Two very different views on Brexit have come forward in the past 24 hours from different players in the industry.
First off, a comparison website claims that Brexit-inspired price drops combined with estate agents’ fees mean that the typical vendor will spend almost £22,000 to sell their home.
GetAgent looked at the current cost of selling across the UK based on the average estate agent fee on the average price achieved in each location, combined with what it claims to be Brexit-created market conditions that mean vendors actually sell for below asking price.
The suggestion only holds water if one believes that without the current Brexit controversy, homes would be selling at their full asking prices: many agents may dispute that.
However, the GetAgent data shows that with an average fee of 1.25 per cent UK home sellers spend £4,568 in fees.
And with the average seller in Britain only achieving 95.5 per cent of asking price, they are having to adjust their price expectations to a further loss of £17,154.
In total, the cost of selling on average is now £21,721 but the website says it’s much more in London where the Brexit-inspired slowdown has been at its most severe.
Westminster tops the table where sellers are achieving just 90.9 per cent of asking price, so a reduction of £284,528 in property values coupled with a further cost of £50,347 for the average agent fee of 1.8 per cent. As a result, it’s costing home sellers in the borough an eye-watering £334,874 to sell now. Kensington and Chelsea (£210,521) and Camden (£144,439) are also home to some of the highest fees coupled with the biggest reductions in asking price.
Windsor and Maidenhead is the most costly market outside of London with the average fee of 1.5 per cent costing £16,133, coupled with an asking price adjustment of £83,285, totalling £99,418.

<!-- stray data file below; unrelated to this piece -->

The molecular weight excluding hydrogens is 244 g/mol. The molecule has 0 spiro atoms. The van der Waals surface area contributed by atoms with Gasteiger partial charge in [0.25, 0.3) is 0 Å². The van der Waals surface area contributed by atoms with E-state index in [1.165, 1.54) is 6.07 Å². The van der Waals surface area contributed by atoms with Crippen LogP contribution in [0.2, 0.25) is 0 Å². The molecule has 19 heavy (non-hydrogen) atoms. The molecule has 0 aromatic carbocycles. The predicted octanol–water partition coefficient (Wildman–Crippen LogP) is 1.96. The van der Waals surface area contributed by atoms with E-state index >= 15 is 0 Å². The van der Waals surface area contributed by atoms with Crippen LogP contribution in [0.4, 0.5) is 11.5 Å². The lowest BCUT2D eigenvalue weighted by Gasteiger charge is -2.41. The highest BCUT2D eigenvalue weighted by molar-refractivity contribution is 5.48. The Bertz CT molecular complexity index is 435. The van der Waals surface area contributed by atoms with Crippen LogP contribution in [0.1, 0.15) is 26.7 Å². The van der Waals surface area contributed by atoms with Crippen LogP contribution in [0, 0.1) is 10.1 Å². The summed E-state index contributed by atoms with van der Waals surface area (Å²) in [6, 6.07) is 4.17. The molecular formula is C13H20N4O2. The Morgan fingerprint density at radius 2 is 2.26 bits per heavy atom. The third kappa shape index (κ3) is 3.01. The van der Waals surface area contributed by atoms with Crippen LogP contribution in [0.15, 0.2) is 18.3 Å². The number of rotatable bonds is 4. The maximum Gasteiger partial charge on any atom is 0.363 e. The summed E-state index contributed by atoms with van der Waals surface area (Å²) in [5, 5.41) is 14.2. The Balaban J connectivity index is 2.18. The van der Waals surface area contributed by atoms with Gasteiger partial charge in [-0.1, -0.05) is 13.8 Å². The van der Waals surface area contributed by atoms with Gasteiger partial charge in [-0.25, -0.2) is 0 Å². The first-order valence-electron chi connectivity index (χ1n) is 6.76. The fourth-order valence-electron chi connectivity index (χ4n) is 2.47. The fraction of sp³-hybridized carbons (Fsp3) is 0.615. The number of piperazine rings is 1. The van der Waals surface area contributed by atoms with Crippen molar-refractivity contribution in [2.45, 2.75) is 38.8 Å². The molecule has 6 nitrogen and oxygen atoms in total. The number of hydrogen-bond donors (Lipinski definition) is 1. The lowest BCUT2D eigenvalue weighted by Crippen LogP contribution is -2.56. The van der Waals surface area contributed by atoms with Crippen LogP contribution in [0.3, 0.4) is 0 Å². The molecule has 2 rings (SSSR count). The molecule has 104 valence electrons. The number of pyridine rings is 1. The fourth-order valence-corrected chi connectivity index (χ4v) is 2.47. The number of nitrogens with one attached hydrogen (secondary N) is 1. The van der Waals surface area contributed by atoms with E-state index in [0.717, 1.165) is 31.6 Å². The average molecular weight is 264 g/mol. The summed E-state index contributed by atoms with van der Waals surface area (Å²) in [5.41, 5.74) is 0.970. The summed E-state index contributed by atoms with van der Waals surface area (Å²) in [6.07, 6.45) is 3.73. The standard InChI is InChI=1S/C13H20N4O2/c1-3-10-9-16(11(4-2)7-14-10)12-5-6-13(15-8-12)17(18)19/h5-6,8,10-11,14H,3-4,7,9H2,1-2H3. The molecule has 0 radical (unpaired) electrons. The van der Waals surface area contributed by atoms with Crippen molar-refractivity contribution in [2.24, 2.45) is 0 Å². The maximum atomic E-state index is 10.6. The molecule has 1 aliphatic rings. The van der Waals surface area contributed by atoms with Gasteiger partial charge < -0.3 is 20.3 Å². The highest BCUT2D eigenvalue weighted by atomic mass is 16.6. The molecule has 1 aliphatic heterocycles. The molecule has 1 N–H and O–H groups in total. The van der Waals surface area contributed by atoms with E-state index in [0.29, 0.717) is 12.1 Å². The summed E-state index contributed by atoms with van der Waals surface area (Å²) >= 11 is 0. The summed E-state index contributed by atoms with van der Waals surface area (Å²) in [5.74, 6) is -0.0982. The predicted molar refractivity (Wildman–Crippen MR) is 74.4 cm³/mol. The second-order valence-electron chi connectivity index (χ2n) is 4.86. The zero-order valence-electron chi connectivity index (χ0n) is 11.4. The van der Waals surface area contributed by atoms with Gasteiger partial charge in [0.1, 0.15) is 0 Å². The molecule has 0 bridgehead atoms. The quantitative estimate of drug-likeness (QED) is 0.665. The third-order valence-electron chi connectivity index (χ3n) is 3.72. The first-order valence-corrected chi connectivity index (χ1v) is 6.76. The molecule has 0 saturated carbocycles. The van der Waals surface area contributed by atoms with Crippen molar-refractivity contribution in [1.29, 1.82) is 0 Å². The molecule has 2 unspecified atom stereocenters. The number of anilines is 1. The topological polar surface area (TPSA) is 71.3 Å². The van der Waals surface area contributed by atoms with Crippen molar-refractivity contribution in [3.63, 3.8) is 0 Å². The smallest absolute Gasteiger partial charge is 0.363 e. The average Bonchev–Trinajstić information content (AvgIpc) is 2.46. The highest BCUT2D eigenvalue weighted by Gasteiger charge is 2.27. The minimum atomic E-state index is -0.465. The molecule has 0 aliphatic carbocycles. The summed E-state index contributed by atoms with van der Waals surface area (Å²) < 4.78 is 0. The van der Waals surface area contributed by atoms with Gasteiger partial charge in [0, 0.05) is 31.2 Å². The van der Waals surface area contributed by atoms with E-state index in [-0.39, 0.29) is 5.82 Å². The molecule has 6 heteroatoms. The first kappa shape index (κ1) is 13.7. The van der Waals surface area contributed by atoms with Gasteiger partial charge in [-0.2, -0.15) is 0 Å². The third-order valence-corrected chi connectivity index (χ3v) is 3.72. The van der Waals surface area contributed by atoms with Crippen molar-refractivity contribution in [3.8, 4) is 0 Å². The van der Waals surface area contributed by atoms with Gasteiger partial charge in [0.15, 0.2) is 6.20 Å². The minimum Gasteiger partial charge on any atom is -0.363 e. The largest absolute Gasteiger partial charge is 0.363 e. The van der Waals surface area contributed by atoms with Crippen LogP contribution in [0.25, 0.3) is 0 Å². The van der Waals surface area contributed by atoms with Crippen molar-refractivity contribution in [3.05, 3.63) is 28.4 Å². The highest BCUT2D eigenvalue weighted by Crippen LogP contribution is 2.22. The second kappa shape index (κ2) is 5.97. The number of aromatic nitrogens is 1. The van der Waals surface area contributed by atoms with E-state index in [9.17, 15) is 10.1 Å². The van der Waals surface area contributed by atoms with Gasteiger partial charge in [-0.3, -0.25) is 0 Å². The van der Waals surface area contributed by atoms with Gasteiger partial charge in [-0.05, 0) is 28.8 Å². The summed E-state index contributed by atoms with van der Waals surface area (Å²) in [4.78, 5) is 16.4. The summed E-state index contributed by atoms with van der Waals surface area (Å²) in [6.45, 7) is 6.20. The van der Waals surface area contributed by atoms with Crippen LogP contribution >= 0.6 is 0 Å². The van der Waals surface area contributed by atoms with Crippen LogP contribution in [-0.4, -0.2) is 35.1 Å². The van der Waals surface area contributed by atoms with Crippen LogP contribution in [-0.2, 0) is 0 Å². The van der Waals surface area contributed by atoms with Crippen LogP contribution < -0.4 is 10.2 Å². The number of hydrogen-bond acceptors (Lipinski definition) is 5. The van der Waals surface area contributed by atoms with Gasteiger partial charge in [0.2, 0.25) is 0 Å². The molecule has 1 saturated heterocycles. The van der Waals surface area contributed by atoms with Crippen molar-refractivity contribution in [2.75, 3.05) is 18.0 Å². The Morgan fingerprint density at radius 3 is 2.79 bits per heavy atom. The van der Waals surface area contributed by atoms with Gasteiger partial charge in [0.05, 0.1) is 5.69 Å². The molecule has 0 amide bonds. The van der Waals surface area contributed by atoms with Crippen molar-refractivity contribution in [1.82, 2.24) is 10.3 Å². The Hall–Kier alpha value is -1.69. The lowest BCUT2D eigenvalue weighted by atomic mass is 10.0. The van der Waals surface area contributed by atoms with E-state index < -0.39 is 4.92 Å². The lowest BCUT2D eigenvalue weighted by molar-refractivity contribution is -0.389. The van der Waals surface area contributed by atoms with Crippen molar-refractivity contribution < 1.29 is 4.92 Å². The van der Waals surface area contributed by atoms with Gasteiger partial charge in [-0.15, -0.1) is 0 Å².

While GetAgent’s data shows that no area of the UK is currently enjoying above asking price home sales, the current cost of selling isn’t as crippling in every area of the UK.
With the average fee of 1.3 per cent costing just £2,589 to sell a home, and sellers achieving a healthy 98.6 per cent of asking price, Sheffield is the most affordable market for a current property sale, totalling just £5,385. Kingston upon Hull (£5,903), Salford (£6,098), Torfaen (£6,652) and Sandwell (£6,926) are also amongst the most affordable areas to sell in current market conditions.
“In any market, home sellers always tend to be over optimistic in their asking price expectations and so achieving below this benchmark isn’t just Brexit related: however, at the moment we’re seeing many have to accept as much as an eight to 10 per cent reduction in order to secure a sale which is far from normal” suggests GetAgent founder and chief executive Colby Short.
However, agency Jackson-Stops says its figures paint a different story.
It says that although recent reports have suggested that many would-be sellers are being deterred by Brexit, its figures show that seven in 10 homeowners who planned to sell their property this year are not deterred by the political uncertainty.
This figure is apparently only nine per cent lower than Jackson-Stops’ 2017 research which asked the same question of active home sellers.
Jackson-Stops’ data also reveals that in an event of a no-deal Brexit some 39 per cent of respondents say it would have no impact at all on their home buying decisions.
Meanwhile, only 14 per cent believe a no-deal Brexit would have a strong impact on their decision to put their home on the market.
Perhaps surprisingly however, 37 per cent say they would consider moving outside of the UK because of Brexit - and three per cent are in the process of doing so, either buying a main or additional home abroad for that reason.
Nick Leeming, chairman at Jackson-Stops, comments: “It is positive to see so many respondents unfazed by the prospect of the country leaving the EU … Therefore, we must look to other underlying market fundamentals, such as punitive stamp duty charges, as a remedy for creating more movement throughout the property market. Our latest data shows that the constant ‘will we or won’t we’ debate on when the UK will leave the EU is no longer a dominant factor in people’s homebuying and selling decisions.”